When Zack Zaremba graduates form engineering school, he wants little more from his career than to do useful, interesting work. It is not long, however, before life becomes more complicated: He's assigned to an Air Force contract with impossibly difficult specs, $100,000-a-day late penalties, bullying managers, disgruntled coworkers, and parts that must be ordered before there's a design. When he fall fervently, passionately in love with Lilah Li, a beautiful Asian-American programmer with a whistle-blower's agenda, he realizes just how irrelevant his engineering education was in preparing him for moral choices.
Zack's coworkers include Warren Kushner, who's never had a date and draws up flowcharts of even casual phone conversations with women; Shopper Jim, engineer-for-hire, whose engineering survival rules include, "Always keep enough cardboard boxes under your desk to carry out all your stuff"; the Frenchman, who wears his clothes backward as a sign of bureaucratic defiance; and the silky smooth Wonderboy, whose corner-cutting extends from finessing the Air Force to cheating on the office contest in tiny writing.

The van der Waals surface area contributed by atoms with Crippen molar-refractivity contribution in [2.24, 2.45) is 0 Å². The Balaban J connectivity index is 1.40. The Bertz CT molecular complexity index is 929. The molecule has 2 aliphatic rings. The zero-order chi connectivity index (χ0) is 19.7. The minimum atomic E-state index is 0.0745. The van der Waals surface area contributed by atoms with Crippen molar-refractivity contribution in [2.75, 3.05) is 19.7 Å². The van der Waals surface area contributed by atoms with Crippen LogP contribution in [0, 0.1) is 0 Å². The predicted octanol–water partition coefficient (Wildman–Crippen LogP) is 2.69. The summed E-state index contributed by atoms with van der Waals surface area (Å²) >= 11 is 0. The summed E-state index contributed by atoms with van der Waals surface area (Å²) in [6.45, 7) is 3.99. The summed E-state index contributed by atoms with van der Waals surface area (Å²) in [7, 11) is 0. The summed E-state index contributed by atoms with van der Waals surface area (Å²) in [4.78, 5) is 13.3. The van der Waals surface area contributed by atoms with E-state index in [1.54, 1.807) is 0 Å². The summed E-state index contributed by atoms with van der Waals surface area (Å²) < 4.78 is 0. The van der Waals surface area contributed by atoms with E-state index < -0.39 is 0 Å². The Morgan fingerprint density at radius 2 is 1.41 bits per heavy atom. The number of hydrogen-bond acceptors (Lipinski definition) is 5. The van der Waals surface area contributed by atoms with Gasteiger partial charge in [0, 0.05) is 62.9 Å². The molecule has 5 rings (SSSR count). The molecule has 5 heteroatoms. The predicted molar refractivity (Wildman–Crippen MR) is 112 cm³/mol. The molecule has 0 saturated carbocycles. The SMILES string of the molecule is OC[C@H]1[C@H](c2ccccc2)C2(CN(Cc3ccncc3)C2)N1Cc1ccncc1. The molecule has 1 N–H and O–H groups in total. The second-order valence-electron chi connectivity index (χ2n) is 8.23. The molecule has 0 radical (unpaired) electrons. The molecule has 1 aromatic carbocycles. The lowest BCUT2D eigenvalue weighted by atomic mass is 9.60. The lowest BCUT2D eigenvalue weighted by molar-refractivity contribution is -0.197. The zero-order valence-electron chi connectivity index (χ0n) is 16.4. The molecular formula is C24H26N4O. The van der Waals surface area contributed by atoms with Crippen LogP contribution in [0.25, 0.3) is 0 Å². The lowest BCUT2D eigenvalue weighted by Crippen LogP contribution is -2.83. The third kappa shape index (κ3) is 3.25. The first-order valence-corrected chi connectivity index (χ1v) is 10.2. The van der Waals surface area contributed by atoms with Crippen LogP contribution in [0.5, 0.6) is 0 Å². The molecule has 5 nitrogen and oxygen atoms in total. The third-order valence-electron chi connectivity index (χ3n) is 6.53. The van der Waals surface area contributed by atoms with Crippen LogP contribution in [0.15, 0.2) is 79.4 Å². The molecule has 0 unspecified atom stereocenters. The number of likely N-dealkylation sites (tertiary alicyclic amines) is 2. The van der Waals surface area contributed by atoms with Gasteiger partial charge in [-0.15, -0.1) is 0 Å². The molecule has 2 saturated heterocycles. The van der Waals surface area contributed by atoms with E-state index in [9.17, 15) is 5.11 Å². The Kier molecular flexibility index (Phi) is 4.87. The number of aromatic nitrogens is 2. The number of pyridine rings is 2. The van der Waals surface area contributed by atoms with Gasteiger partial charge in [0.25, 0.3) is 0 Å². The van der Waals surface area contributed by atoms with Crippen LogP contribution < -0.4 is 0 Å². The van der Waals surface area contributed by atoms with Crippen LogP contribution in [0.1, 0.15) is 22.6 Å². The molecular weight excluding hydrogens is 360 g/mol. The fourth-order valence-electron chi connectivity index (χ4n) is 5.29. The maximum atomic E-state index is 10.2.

Zack soon discovers himself covering for the incompetence and corruption of others. Middle management-the dyspeptic A Boy named Hsu, the heavily pustuled Medieval Man, sick-leave king Whispering Bill, in-business-for-himself Marv-only makes things worse. As it gradually becomes clear that the hardware can't meet the promised specs, Zack is seized in a crosscurrent of loyalties when he must decide whether to lie at a Critical Design Review. His only anchors are Lilah, her son, and the six-year-olds he volunteers to coach in soccer, a sport he's never played. As his team loses game after game, Zack struggles with the mysterious, painful, age-old task of engineering: making things work.